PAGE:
Bitcoin Gold Fork: Exclusive Q&A with Oscar Lafarga, CTO of SetOcean Part 1

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This article was originally posted on PERC360.

I had to break up this Q&A into two part because there was no way to fit it all within the 360-word article cap on PERC360. So without further ado, I present my exclusive interview with the Chief Technology Officer of SetOcean, Oscar Lafarga.

Alan Percal: Could you give the PERC360 audience a brief background of yourself?

Oscar Lafarga: I’m the CTO of SetOcean, a technology company based in Ft. Lauderdale, Florida, and we focus on consulting on software engineering, cryptocurrency, and app security. A lot of what I do involves system architecture so I tend to think about blockchain and forking from the perspective of network security and vulnerability analysis.

Alan Percal: Could you give me some insight into why Bitcoin is forking again and what that means?

Oscar Lafarga: Well, there are a lot of politics involved in the Bitcoin community. Essentially, Bitcoin is software, and anyone who runs it is part of the network. Anyone who doesn’t like the current software can make their own altcoin version and “fork” from the network. Obviously keeping the Bitcoin name would help drive the price, so that’s been done before (see Bitcoin Cash fork, August 2017). Post fork, whichever coin ends up having the economic majority of miners contributing hash power is the “real Bitcoin”. So, for example, the Bitcoin Cash fork currently has about ~20-25% of the hash rate of Bitcoin. So they’re basically competing in a free market, which is great right? The problem is that every time the currency forks, it somewhat compromises Bitcoin’s preprogrammed limited supply (21 million). So when 16 million Bitcoin Cash coins were released into the market you’d expect a chunk of Bitcoin’s value to go with it.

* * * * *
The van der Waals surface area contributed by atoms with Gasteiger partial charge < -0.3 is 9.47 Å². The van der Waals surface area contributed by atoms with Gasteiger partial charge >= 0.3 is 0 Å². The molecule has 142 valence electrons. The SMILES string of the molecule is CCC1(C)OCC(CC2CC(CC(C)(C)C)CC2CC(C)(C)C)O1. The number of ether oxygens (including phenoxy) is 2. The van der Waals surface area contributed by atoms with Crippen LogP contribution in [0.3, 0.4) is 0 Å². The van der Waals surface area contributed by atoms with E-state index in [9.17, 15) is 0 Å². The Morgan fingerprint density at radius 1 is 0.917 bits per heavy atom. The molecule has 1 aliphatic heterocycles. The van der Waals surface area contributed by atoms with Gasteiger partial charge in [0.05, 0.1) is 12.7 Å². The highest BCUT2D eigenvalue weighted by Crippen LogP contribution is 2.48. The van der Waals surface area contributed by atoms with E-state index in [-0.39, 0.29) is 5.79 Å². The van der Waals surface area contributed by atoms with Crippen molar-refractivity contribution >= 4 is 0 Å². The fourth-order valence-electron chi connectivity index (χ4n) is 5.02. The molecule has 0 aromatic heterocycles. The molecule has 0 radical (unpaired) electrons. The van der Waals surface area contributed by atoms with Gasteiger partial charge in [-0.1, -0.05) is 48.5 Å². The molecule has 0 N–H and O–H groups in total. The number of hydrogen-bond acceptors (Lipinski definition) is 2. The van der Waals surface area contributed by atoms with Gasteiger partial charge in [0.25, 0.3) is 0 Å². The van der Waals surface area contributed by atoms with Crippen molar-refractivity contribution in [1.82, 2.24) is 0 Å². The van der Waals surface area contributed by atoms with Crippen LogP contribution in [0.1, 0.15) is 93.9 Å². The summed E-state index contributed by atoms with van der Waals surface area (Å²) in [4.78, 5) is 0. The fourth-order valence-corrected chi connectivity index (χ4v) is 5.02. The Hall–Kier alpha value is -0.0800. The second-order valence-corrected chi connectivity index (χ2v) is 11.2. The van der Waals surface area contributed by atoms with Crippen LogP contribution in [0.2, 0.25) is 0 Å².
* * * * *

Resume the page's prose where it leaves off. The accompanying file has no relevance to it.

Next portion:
To sum up my answer here, Bitcoin forks when those that disagree with the core developers want to take Bitcoin down a different path. Whether this is driven by profit, ideology, or straight up greed is always difficult to determine.

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This concludes part 1 of my Q&A with Oscar. To read part 2, click here.

If you’re interested in reading more from the folks at SetOcean you can check out their Medium.

Click here to read the Q&A on Ripple (XRP) that I did a while back with Jesus Najera, CEO of SetOcean.